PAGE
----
Our resolution of this case commands an intensive review of both the relationship between the published photographs and the corresponding article, as well as the relationship between the published photographs and the incident of public concern-Benoit's murder.   We review the district court's grant of LFP's motion to dismiss for failure to state a claim upon which relief can be granted, pursuant to Federal Rule of Civil Procedure 12(b)(6), de novo.  Berman v. Blount Parrish & Co., 525 F.3d 1057, 1057 (11th Cir.2008).

I. The Incidental Relationship Between the Article and Photographs

 First, it seems clear that had LFP published the nude photographs of Benoit by themselves-i.e., without a corresponding news article-the publication would not qualify within the newsworthiness exception.   The fact of Benoit's nudity is not in and of itself newsworthy.   “While one who is a public figure or is presently newsworthy may be the proper subject of news or informative presentation, the privilege does not extend to commercialization of his personality through a form of treatment distinct from the dissemination of news or information.”  Gautier v. Pro-Football, Inc., 304 N.Y. 354, 107 N.E.2d 485, 488 (1952) (citations omitted).   The nude photographs “impart[ ] no information to the reading public.”  McCabe v. Vill. Voice, Inc., 550 F.Supp. 525, 530 (E.D.Pa.1982).   The photographs, by themselves, serve no “legitimate purpose of disseminating news ․ and needlessly expose[ ] aspects of the plaintiff's private life to the public.”   Id. (internal quotation marks and citations omitted).   Indeed, people are nude every day, and the news media does not typically find the occurrence worth reporting.

Here, however, LFP published the photographs alongside a biographical piece on Benoit's career.   The biographical piece, in and of itself, certainly falls within the newsworthiness exception.   See generally Hustler Magazine v. Falwell, 485 U.S. 46, 108 S.Ct. 876, 99 L.Ed.2d 41 (1988).   The question before us is whether a brief biographical piece can ratchet otherwise protected, personal photographs into the newsworthiness exception.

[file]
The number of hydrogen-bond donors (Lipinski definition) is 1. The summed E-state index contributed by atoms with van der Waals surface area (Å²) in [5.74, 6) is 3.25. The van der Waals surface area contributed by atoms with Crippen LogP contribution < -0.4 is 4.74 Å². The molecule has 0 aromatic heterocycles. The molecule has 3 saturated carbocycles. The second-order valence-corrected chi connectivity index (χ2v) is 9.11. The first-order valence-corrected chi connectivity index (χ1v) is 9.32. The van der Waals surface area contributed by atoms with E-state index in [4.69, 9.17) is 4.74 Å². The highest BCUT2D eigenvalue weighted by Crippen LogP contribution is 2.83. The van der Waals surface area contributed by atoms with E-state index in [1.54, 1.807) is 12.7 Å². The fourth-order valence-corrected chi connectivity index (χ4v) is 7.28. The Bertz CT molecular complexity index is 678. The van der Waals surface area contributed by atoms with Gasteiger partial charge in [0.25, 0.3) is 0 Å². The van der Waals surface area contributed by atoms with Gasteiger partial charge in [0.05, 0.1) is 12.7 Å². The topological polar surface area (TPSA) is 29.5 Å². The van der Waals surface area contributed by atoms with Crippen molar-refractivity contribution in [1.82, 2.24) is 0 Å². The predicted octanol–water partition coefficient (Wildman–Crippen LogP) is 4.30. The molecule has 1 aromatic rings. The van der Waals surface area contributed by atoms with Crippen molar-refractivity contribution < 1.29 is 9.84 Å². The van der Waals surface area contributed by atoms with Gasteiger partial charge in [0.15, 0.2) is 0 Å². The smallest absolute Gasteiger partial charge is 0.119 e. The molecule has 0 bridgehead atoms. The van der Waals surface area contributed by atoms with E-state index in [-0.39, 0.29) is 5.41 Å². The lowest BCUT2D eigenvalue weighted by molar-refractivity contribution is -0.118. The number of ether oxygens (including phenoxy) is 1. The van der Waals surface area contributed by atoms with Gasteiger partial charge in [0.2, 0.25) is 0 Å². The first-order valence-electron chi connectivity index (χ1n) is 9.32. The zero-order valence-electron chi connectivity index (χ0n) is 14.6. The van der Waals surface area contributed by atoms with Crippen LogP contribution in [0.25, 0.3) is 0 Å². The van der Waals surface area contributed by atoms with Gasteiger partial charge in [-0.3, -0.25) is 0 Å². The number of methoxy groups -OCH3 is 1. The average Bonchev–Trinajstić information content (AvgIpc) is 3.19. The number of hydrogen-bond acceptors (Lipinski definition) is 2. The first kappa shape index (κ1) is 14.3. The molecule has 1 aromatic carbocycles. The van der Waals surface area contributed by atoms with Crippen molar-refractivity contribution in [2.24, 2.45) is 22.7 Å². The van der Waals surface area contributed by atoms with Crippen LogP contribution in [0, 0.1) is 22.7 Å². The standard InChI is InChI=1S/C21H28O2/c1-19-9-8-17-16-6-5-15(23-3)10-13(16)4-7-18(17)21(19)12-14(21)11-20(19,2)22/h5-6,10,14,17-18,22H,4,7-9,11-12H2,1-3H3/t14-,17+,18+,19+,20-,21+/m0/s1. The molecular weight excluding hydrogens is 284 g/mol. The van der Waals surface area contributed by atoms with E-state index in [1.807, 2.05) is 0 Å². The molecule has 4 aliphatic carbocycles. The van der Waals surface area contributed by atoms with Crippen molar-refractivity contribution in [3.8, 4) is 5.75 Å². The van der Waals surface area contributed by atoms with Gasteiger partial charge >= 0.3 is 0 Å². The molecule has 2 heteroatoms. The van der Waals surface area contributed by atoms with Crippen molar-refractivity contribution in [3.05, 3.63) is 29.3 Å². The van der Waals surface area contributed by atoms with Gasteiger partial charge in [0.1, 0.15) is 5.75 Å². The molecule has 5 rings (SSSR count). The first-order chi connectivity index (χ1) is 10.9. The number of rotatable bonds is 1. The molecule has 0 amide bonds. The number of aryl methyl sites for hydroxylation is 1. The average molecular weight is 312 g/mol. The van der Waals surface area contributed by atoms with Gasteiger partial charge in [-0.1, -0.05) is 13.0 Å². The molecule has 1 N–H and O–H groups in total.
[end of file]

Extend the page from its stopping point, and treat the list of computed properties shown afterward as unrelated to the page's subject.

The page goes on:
As the Second Circuit has held, “it is appropriate for a court to consider whether the public interest aspect of the publication is merely incidental to its commercial purpose.”  Titan Sports, Inc. v. Comics World Corp., 870 F.2d 85, 87-88 (2d Cir.1989) (internal quotation marks and citation omitted).   Although LFP argues that the photographs were illustrative of the substantive, biographical article included in Hustler, our review of the publication demonstrates that such is not the case.   These photographs were not incidental to the article.   Rather, the article was incidental to the photographs.

The magazine cover advertises “WRESTLER CHRIS BENOIT'S MURDERED WIFE NUDE.”   The table of contents lists “NANCY BENOIT Exclusive Nude Pics of Wrestler's Doomed Wife.”   Neither the cover nor the table of contents makes any reference to the accompanying article.   The article is entitled “NANCY BENOIT Au Naturel:  The long-lost images of wrestler Chris Benoit's doomed wife.”   The title and page frame, which reads “EXCLUSIVE PICS! EXCLUSIVE PICS!,” comprise about one-third of the first page.   A second third of the page is devoted to two nude photographs of Benoit.   The final third of the page discusses Benoit's murder and her nude photo shoot, twice referencing her brief desire to be a model.   The second page of the article is entirely devoted to photographs, displaying eight additional photographs of Benoit.   The heart of this article was the publication of nude photographs-not the corresponding biography.